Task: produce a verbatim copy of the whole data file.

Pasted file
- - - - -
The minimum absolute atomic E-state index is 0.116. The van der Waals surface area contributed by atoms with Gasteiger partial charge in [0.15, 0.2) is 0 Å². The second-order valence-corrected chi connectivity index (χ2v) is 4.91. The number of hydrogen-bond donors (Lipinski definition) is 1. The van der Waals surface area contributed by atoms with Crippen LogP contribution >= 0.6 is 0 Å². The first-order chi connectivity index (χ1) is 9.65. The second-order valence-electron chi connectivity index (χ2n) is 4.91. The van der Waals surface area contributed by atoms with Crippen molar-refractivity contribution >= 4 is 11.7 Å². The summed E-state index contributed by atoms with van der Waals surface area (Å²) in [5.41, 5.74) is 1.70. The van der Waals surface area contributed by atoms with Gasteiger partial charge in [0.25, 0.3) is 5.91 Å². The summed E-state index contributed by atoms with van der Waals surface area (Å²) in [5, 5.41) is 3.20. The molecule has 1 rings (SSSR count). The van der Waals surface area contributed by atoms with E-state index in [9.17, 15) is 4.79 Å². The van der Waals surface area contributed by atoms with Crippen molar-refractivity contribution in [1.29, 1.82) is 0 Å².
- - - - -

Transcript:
The minimum absolute atomic E-state index is 0.116. The van der Waals surface area contributed by atoms with Gasteiger partial charge in [0.15, 0.2) is 0 Å². The second-order valence-corrected chi connectivity index (χ2v) is 4.91. The number of hydrogen-bond donors (Lipinski definition) is 1. The van der Waals surface area contributed by atoms with Crippen LogP contribution >= 0.6 is 0 Å². The first-order chi connectivity index (χ1) is 9.65. The second-order valence-electron chi connectivity index (χ2n) is 4.91. The van der Waals surface area contributed by atoms with Crippen molar-refractivity contribution >= 4 is 11.7 Å². The summed E-state index contributed by atoms with van der Waals surface area (Å²) in [5.41, 5.74) is 1.70. The van der Waals surface area contributed by atoms with Gasteiger partial charge in [0.25, 0.3) is 5.91 Å². The summed E-state index contributed by atoms with van der Waals surface area (Å²) in [5, 5.41) is 3.20. The molecule has 1 rings (SSSR count). The van der Waals surface area contributed by atoms with E-state index in [9.17, 15) is 4.79 Å². The van der Waals surface area contributed by atoms with Crippen molar-refractivity contribution in [1.29, 1.82) is 0 Å².